Nature’s chess, with no board
Gen 42 Games
We first bought Hive a few years ago before a train holiday to the Dolomites in Italy, we were in need of small two player games that could be packed in a rucksack and be durable enough to survive the journey. Alongside other favourites such as Jaipur, Port Royal, The Mind and Vadoran Gardens, we played dozens of times while sat outside our hotel or after a picnic or while sat in a cafe and it quickly became our go-to two player game.
Whenever I teach someone Hive I describe it as being “a lot like Chess, only simpler and without a board” and I think that is pretty accurate.
How the game works
In Hive, the aim of the game is to completely surround the other player’s Queen Bee by maneuvering your army of bugs and creepy crawlies. Whoever’s Queen Bee is surrounded first, loses. The major difference between Hive and Chess is that Hive has no board, and it begins with the first player selecting any insect and creating the Hive.
On your turn you either add a new playing piece to the Hive (it has to be added adjacent to only pieces of your colour!), or move one of your pieces already within the Hive. You can’t move a piece if it would break the Hive into two separate sections, and in most cases you can’t move pieces if they’re surrounded by others! These two movement rules make it possible to trap the other player’s Queen Bee into not moving, then slowly add pieces around her and win the game. You’ll also want to trap other pieces of your opponent’s to stop them moving against you, this can be a crucial tactic in the attack vs defence in Hive.
As with Chess the pieces have different movement abilities, combining the strengths of the insects at your disposable is key to outsmarting your opponent.
Spiders can move exactly three spaces around the edge of the Hive. My personal least favourite piece (cannon fodder).
Grasshoppers can hop over as many pieces in a straight line as possible from their current position.
Ants can move anywhere so long as they aren’t trapped.
Beetles can only move one space at a time but can climb on top of the Hive, trapping whatever is underneath! Such a crucial bug!
The Queen Bee needs to be protected at all costs, and can move one space around the edge of the Hive.
There are also ladybird, pillbug and mosquito mini expansions available which have slightly more complicated rules, but they really enhance the gameplay so after you’ve got to grips with it I’d highly recommend adding these.
You keep taking it in turns adding and moving pieces until somebody manages to surround the other’s Queen Bee, then it’s game over!
Hive is one of those games that grows on you with every play, where at first you’re terrible at it and you want to get better so you play it more and more until you are seemingly undefeatable! When Jess and I first learnt it, I lost the first seven games in a row and was growing increasingly frustrated (I even researched how to get better at Hive!), but it’s such a beautifully tactical game that it’s incredibly rewarding when you do get that first win. When you get to the point where you’re evenly matched, it can lead to some really epic battles.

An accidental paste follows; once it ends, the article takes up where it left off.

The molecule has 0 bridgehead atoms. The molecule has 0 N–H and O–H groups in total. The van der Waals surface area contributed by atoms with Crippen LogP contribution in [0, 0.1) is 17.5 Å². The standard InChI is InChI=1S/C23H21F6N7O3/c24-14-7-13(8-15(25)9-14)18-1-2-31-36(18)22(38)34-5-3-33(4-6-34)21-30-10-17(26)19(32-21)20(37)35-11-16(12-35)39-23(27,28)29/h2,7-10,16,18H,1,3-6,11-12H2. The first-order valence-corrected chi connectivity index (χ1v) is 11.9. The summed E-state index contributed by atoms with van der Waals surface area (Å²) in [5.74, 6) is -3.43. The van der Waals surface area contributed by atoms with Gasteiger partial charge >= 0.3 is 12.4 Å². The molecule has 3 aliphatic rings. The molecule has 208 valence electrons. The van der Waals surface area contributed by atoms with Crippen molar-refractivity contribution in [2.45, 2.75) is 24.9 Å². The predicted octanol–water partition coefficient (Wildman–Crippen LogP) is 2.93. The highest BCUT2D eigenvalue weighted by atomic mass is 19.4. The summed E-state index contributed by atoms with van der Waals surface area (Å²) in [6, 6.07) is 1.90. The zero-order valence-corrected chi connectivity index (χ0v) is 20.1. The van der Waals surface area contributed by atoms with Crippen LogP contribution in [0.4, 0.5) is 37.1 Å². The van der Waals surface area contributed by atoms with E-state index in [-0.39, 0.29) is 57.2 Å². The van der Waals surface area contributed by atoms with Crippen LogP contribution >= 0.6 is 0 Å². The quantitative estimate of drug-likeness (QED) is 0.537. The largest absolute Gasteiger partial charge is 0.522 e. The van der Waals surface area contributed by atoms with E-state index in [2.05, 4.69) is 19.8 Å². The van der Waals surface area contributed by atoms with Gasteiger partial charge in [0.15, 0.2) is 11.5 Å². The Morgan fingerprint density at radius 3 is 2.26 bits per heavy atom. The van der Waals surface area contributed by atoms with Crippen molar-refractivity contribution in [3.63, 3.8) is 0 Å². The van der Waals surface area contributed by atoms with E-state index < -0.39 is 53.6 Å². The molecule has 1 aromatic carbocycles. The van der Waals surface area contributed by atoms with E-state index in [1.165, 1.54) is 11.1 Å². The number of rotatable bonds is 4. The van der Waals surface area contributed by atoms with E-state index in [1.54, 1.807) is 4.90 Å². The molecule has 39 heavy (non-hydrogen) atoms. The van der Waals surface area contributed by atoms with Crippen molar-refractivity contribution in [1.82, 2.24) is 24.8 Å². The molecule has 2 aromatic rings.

As you’ll see from the pictures, the pieces are so well made and are incredibly tactile, it’s a really satisfying game to play. They are weighty enough to feel like proper playing pieces, and even the pocket version of the game (we have the full size version, d’oh!) is top quality. It’s a shame our version didn’t come in a box so doesn’t sit nicely on the board game shelf but that’s purely my own vanity and it makes it easier to transport in it’s little case. It makes it the perfect travel game (or even just to the beach!)
It’s a bit cliched to say but Hive is simple to learn and hard to master (my kind of game!), and that makes it a perfect beginner’s board game. So I enjoyed teaching it to my parents and my in-laws who prefer simpler games and after a few hammerings each of them improved and now it’s much more even when we play. You will always have a few landslide games when somebody who has played it a lot teaches it to someone new, as you would with Chess.
There are just so many tactics to go for (especially with the ladybird, pillbug and mosquito additions) that allow you to set traps, ambushes, bluffs that are so satisfying to pull off and the times you think you’re a lost cause yet somehow you find a path to victory are amazing! Often attack is the best form of defence, as your opponent can sometimes get you into a bit of a tug of war around your Queen Bee which is tricky to escape from, but taking a turn or two to apply some pressure to their Queen can often flip the game on its head.
I can’t really think of anything bad to say about this game, I would say it is my second favourite two-player-only game of all time (after 7 Wonders Duel), so definitely recommended from us – especially with the extra bugs!
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